Let me be very clear, if you have someone who has terrorist sympathies and who has a propensity to violence, every day they are not on the street is a good day, it is a good day.

And so we want to ensure that people with those characteristics are not out on the streets.

Now, that is why I look forward to the First Ministers today agreeing that there will be a strong presumption against bail or parole for persons who have shown support for or have had links to terrorism or violent extremism.

The critical thing is to protect the public, is to protect the safety of Australians. That is what Australians expect their leaders, here assembled in Hobart, to agree to do.

So that’s our job, to provide the security and the assurance that Australians need.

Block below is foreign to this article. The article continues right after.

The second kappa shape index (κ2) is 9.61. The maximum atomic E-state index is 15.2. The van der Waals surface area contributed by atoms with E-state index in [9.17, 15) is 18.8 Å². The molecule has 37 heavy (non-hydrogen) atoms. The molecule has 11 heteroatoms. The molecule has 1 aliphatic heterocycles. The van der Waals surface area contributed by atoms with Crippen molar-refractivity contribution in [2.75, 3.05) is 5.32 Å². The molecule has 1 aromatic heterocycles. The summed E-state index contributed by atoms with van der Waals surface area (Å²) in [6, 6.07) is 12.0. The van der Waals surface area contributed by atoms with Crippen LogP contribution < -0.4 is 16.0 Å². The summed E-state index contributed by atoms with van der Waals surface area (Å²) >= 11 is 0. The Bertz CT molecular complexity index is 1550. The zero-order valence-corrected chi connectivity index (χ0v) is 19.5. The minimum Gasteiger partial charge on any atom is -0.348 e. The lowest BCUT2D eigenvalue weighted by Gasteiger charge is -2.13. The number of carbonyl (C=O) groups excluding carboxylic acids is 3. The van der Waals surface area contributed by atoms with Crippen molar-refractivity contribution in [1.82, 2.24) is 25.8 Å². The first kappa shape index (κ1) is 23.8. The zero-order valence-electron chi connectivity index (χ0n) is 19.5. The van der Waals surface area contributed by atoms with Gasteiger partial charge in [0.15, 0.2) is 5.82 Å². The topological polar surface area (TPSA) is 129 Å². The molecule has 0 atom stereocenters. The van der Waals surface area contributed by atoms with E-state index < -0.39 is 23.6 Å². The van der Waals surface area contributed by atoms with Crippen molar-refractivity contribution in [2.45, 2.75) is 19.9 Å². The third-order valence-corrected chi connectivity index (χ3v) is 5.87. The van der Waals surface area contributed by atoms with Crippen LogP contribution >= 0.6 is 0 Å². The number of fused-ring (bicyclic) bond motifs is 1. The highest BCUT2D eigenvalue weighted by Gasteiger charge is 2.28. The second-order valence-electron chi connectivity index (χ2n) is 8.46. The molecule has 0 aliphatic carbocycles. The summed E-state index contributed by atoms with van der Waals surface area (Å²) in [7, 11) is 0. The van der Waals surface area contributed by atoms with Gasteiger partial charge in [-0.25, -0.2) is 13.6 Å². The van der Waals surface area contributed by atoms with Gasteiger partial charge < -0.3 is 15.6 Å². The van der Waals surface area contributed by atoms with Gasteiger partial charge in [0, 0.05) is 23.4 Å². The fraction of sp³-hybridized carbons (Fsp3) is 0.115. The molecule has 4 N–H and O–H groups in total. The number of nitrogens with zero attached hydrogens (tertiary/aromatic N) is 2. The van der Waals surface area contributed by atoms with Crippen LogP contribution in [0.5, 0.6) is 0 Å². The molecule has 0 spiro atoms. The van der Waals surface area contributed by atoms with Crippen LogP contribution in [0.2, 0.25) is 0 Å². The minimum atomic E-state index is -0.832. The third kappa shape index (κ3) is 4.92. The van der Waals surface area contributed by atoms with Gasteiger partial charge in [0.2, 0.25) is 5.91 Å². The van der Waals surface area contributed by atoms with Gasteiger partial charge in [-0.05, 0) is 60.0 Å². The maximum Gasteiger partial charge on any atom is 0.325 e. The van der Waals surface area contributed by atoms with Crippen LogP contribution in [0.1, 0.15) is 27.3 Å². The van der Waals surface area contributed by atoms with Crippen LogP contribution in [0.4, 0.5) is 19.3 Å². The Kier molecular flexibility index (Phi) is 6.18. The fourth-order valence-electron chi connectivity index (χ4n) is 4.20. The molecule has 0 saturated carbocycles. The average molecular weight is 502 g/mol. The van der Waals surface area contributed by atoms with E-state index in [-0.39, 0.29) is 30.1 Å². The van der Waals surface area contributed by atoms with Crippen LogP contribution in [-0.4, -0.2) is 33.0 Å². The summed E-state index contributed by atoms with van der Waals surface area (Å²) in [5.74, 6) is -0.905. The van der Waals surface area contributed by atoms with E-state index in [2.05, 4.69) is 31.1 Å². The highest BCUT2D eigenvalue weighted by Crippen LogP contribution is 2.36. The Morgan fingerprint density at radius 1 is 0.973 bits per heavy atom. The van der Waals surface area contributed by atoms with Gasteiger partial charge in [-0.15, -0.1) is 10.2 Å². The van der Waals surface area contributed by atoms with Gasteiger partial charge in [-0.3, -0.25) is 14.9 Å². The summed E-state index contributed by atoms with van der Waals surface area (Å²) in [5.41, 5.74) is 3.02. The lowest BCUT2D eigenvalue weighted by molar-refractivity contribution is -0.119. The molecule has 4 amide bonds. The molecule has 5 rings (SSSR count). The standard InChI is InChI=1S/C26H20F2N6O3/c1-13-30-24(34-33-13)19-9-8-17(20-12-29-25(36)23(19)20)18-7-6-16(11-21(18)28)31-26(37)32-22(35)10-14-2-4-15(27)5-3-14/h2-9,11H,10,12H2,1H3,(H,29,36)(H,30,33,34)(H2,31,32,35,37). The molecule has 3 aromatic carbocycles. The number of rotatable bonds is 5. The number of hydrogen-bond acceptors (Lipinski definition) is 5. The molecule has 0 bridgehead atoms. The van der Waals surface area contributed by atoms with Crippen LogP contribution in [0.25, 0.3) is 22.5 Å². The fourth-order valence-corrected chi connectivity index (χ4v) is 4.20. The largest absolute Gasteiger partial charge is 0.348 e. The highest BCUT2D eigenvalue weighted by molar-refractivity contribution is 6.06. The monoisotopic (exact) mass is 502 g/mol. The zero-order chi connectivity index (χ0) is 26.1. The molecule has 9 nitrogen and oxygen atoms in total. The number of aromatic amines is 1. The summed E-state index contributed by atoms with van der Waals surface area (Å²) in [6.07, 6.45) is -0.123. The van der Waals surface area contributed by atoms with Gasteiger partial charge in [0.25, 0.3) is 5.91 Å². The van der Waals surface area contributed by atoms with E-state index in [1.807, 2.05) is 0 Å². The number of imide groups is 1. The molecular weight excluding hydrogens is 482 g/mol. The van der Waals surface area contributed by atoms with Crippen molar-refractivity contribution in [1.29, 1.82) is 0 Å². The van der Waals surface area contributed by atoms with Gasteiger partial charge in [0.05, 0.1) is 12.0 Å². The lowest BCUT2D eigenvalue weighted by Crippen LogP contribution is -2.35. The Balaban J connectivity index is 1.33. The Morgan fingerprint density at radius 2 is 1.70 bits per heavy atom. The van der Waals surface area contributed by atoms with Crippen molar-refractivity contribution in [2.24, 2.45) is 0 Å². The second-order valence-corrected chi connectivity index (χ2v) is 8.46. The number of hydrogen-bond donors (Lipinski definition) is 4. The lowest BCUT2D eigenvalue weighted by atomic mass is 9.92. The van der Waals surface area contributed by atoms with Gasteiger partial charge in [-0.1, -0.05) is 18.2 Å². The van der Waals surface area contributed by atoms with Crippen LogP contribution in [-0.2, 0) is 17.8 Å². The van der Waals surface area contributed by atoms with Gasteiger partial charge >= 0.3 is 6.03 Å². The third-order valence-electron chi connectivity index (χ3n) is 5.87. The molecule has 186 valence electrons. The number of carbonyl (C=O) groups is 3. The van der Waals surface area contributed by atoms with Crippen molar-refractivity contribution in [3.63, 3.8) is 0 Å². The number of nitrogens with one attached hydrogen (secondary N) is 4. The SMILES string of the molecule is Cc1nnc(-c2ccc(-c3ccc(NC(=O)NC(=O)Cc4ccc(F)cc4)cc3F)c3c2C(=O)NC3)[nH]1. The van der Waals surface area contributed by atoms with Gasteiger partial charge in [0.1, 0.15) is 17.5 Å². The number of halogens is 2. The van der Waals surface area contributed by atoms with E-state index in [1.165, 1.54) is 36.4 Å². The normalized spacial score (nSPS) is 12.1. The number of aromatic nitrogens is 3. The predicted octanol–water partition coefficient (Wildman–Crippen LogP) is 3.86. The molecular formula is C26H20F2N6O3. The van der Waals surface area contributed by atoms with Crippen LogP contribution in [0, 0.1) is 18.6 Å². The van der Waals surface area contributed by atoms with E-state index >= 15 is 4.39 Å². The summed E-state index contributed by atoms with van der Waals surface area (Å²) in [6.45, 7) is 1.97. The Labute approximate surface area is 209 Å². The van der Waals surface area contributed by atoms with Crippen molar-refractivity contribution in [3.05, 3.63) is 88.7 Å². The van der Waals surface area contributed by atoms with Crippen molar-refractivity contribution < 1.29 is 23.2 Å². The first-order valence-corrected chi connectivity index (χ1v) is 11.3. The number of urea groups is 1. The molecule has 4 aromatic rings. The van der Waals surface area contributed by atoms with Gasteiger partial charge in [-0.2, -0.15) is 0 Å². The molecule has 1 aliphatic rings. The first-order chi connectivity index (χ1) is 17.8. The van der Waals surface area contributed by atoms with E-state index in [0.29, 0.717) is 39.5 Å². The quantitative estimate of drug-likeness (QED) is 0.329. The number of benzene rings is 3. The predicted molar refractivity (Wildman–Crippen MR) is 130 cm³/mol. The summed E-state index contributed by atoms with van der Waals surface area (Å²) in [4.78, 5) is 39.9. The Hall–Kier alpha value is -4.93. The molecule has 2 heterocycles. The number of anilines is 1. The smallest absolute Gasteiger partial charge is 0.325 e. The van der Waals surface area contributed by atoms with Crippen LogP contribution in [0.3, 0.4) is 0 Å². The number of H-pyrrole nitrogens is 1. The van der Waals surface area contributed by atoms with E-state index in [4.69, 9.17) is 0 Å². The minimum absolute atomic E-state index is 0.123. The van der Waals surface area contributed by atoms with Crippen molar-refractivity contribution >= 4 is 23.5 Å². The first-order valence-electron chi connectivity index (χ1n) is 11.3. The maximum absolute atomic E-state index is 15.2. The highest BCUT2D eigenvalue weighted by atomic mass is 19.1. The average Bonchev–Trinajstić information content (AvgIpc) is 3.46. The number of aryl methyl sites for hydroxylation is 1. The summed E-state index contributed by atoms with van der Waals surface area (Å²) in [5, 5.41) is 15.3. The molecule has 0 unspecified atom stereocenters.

JOURNALIST:

What did you make of Saudi Arabia not observing the minute's silence in Adelaide last night for the victims of the London terror attack?

PRIME MINISTER:

Well I haven't seen the video - it was just raised with me on the way here.

The whole world, the whole free world is united in condemnation of that terrorist attack and terrorism generally, and in sympathy and love for the victims and their families.

The heartbreaking, heartbreaking loss of young Australians in London, of course in Baghdad, and just this week in Melbourne to these murderous terrorists - everybody, everyone should be united in condemnation of the terrorists and love and sympathy and respect for the victims and their families.

Thanks very much.

[ENDS]